Congenital hydrocephalus is usually due to structural differences of the brain. These block normal flow of CSF. It can be caused by: 

  • Genetic disorders associated with birth defects 
  • Infection during pregnancy  
  • Complications from birth

Acquired hydrocephalus may be caused by: 

  • Brain tumors 
  • Infections that affect the central nervous system 
  • Trauma 
  • Strokes that cause bleeding in the brain 
Disorder page images wide 1 scaled


Early diagnosis is key in preventing neurologic injury. To diagnose hydrocephalus, a doctor will use: 

  • A complete health history 
  • A physical exam 

Other studies that can aid in diagnosis include: 

Funduscopic exam.

A doctor uses a special flashlight device to examine the back of the eye. They look for swelling. This can be a sign of higher pressure in the skull.

Share on social media:


  • A prenatal ultrasound evaluates the structure of the brain. It may find signs of hydrocephalus in the fetus.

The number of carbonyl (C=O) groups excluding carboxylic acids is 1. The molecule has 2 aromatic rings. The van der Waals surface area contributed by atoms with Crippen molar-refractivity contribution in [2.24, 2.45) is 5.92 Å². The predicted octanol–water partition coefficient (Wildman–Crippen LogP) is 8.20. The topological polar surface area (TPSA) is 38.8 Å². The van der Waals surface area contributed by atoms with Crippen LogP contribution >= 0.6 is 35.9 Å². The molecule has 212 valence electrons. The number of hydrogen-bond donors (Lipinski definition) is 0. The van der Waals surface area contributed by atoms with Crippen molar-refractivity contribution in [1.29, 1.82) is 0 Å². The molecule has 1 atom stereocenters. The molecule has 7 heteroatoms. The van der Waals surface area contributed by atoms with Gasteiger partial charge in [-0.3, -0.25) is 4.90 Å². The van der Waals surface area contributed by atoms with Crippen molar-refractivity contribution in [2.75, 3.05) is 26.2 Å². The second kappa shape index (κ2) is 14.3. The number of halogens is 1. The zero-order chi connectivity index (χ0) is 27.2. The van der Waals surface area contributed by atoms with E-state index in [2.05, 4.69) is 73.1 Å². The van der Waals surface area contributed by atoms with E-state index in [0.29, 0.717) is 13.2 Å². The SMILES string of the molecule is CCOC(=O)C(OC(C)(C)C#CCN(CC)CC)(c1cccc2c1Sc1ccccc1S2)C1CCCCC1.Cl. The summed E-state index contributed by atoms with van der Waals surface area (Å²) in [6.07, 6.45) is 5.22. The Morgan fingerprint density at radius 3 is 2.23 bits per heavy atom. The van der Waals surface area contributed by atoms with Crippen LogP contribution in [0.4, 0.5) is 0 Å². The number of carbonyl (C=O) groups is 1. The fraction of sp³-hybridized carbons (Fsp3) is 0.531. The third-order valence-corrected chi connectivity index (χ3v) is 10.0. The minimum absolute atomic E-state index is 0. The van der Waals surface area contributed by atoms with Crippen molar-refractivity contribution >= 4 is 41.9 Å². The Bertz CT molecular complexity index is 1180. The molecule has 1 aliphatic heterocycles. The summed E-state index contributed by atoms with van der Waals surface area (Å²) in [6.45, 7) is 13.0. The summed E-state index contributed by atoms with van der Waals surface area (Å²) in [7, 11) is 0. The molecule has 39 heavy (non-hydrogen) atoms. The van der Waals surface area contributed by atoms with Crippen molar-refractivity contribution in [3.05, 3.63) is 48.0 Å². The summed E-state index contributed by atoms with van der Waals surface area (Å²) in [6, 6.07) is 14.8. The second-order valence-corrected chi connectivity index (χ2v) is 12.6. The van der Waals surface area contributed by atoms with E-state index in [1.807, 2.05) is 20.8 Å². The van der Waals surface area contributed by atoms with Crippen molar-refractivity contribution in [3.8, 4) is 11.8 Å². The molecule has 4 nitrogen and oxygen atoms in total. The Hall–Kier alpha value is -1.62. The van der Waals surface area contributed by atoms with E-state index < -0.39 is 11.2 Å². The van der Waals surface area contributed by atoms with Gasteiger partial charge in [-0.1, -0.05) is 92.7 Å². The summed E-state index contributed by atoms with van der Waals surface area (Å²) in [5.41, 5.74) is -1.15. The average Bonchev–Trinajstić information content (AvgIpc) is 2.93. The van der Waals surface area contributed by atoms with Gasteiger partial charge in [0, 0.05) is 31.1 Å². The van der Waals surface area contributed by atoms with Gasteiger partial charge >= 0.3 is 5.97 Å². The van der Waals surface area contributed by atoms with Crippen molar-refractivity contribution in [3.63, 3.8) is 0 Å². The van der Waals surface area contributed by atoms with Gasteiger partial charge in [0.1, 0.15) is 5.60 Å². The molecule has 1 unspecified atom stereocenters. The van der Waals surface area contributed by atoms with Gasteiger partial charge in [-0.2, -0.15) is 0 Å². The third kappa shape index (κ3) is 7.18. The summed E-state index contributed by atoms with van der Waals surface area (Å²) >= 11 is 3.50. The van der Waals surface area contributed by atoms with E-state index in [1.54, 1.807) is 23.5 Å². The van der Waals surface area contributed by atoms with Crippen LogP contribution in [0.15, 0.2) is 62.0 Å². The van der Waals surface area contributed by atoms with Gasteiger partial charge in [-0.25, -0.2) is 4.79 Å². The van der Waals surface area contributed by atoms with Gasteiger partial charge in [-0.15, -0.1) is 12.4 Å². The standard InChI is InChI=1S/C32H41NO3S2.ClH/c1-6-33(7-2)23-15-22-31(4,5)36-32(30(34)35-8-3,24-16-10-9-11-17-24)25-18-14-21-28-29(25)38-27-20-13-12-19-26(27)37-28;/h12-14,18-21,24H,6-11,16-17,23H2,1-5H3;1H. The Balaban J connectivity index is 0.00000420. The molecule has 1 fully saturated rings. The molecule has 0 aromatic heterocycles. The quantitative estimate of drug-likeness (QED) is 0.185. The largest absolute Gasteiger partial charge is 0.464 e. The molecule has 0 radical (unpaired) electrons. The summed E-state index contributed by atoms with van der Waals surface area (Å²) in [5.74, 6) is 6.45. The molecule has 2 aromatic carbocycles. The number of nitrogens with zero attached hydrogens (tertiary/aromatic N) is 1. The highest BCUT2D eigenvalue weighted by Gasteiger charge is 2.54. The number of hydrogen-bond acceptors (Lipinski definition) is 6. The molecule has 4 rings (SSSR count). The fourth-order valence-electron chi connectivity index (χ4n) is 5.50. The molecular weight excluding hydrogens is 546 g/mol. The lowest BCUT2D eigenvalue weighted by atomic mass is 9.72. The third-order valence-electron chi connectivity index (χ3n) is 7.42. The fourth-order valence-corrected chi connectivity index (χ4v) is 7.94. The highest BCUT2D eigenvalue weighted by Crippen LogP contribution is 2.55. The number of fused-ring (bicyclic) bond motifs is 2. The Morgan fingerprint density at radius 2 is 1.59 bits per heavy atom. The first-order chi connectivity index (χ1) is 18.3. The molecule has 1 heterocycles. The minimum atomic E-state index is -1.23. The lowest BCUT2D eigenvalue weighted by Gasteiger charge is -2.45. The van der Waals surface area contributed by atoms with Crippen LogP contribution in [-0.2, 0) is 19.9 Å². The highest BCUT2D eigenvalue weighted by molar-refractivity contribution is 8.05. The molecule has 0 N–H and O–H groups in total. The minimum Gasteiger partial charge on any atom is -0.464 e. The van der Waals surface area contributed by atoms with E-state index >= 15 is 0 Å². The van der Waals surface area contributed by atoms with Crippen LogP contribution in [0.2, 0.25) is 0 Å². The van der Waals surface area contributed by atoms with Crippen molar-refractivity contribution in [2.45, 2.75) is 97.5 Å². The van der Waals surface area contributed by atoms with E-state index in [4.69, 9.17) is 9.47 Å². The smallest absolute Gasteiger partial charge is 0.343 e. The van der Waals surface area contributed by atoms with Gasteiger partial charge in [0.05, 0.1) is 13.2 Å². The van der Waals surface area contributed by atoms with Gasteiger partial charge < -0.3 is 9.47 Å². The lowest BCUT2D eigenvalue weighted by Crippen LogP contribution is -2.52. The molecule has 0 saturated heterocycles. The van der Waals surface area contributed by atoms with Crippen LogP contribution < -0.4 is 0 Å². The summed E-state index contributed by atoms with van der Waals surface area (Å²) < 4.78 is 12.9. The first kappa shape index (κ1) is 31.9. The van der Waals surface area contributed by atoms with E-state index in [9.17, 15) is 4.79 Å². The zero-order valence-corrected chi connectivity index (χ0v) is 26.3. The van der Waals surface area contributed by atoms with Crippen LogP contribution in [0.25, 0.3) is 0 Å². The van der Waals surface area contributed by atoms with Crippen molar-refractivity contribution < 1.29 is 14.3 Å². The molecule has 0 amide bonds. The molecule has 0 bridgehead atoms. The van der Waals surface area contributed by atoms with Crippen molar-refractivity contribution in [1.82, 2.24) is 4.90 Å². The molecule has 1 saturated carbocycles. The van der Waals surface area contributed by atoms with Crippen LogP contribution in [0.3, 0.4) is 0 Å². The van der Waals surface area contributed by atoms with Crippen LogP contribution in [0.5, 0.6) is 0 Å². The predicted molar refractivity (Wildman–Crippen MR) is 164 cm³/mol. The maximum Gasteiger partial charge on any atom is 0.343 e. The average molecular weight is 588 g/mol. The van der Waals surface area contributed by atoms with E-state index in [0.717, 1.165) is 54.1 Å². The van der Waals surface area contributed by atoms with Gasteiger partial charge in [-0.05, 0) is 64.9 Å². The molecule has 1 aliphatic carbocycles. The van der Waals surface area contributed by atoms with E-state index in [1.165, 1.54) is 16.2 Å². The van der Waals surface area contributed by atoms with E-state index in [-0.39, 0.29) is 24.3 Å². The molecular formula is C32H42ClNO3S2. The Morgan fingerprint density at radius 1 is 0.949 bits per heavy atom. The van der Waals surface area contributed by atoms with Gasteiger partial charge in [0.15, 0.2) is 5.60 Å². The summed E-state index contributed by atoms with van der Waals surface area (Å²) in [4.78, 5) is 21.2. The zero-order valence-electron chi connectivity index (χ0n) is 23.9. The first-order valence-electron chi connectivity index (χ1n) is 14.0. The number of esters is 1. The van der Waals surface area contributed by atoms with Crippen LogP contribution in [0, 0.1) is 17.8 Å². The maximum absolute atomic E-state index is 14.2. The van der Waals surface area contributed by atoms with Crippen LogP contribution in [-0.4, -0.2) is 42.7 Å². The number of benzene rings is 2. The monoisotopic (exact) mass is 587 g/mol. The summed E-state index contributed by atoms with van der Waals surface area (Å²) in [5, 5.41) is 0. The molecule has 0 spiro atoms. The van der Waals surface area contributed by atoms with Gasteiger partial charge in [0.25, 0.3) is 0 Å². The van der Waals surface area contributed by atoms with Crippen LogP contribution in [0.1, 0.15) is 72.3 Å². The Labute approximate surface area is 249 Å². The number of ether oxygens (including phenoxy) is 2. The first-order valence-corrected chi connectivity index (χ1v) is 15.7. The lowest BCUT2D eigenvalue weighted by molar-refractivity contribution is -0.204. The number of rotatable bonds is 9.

• An ultrasound can also be used on the skull of infants. The doctor will look for enlarged ventricles.
Share on social media:

Magnetic resonance imaging (MRI).

A doctor takes a detailed picture of the brain. They look for enlarged ventricles and other abnormalities.

Share on social media:

Computed tomography (CT).

This is another picture of the brain that can show enlarged ventricles. It is faster than a full MRI. However, it shows less detail.

Share on social media:

Limited (fast or quick-brain) MRI.

Most pediatric centers offer an MRI that is done quickly. It is used to evaluate the ventricles of the brain without these risks: 

  • Sedation (needed for a full MRI)  
  • Radiation (used in a CT) 
Share on social media:

Lumbar puncture.

A sample of fluid is removed from around the brain and spinal cord. This helps detect infection or cancer.

Share on social media:

Genetic testing.

Some abnormalities of the brain are associated with genetic variations.

Share on social media:
Opsoclonus Myoclonus Syndrome


Hydrocephalus is treatable with surgery. There are two options: 

  • Ventriculoperitoneal shunt. A small catheter (tube) is placed in the ventricles. The tube extends through the body. It drains excess CSF to the abdomen. 
  • Endoscopic third ventriculostomy. A small hole is made in the third ventricle. This can allow improved CSF flow and reabsorption.